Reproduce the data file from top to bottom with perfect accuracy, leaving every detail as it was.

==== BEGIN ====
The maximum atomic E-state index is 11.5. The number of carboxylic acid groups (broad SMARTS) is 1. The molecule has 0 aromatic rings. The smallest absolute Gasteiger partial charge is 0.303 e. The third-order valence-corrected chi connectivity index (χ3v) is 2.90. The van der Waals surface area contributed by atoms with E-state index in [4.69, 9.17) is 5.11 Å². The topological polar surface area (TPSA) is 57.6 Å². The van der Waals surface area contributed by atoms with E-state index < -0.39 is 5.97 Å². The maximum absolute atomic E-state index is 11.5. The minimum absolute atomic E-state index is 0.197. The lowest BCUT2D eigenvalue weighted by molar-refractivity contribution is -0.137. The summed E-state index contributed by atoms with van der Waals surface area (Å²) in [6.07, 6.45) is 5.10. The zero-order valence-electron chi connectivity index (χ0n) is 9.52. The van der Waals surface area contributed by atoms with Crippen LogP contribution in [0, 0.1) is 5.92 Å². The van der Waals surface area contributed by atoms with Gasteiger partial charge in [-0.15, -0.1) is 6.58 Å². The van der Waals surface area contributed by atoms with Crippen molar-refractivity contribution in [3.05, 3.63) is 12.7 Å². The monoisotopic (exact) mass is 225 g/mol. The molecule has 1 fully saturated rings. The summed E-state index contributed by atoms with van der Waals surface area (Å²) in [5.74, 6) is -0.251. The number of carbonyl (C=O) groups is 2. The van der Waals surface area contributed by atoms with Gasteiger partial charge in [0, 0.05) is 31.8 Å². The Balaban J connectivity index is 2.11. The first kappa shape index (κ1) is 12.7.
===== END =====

The maximum atomic E-state index is 11.5. The number of carboxylic acid groups (broad SMARTS) is 1. The molecule has 0 aromatic rings. The smallest absolute Gasteiger partial charge is 0.303 e. The third-order valence-corrected chi connectivity index (χ3v) is 2.90. The van der Waals surface area contributed by atoms with E-state index in [4.69, 9.17) is 5.11 Å². The topological polar surface area (TPSA) is 57.6 Å². The van der Waals surface area contributed by atoms with E-state index < -0.39 is 5.97 Å². The maximum absolute atomic E-state index is 11.5. The minimum absolute atomic E-state index is 0.197. The lowest BCUT2D eigenvalue weighted by molar-refractivity contribution is -0.137. The summed E-state index contributed by atoms with van der Waals surface area (Å²) in [6.07, 6.45) is 5.10. The zero-order valence-electron chi connectivity index (χ0n) is 9.52. The van der Waals surface area contributed by atoms with Crippen LogP contribution in [0, 0.1) is 5.92 Å². The van der Waals surface area contributed by atoms with Gasteiger partial charge in [-0.15, -0.1) is 6.58 Å². The van der Waals surface area contributed by atoms with Crippen molar-refractivity contribution in [3.05, 3.63) is 12.7 Å². The monoisotopic (exact) mass is 225 g/mol. The molecule has 1 fully saturated rings. The summed E-state index contributed by atoms with van der Waals surface area (Å²) in [5.74, 6) is -0.251. The number of carbonyl (C=O) groups is 2. The van der Waals surface area contributed by atoms with Gasteiger partial charge in [0, 0.05) is 31.8 Å². The Balaban J connectivity index is 2.11. The first kappa shape index (κ1) is 12.7.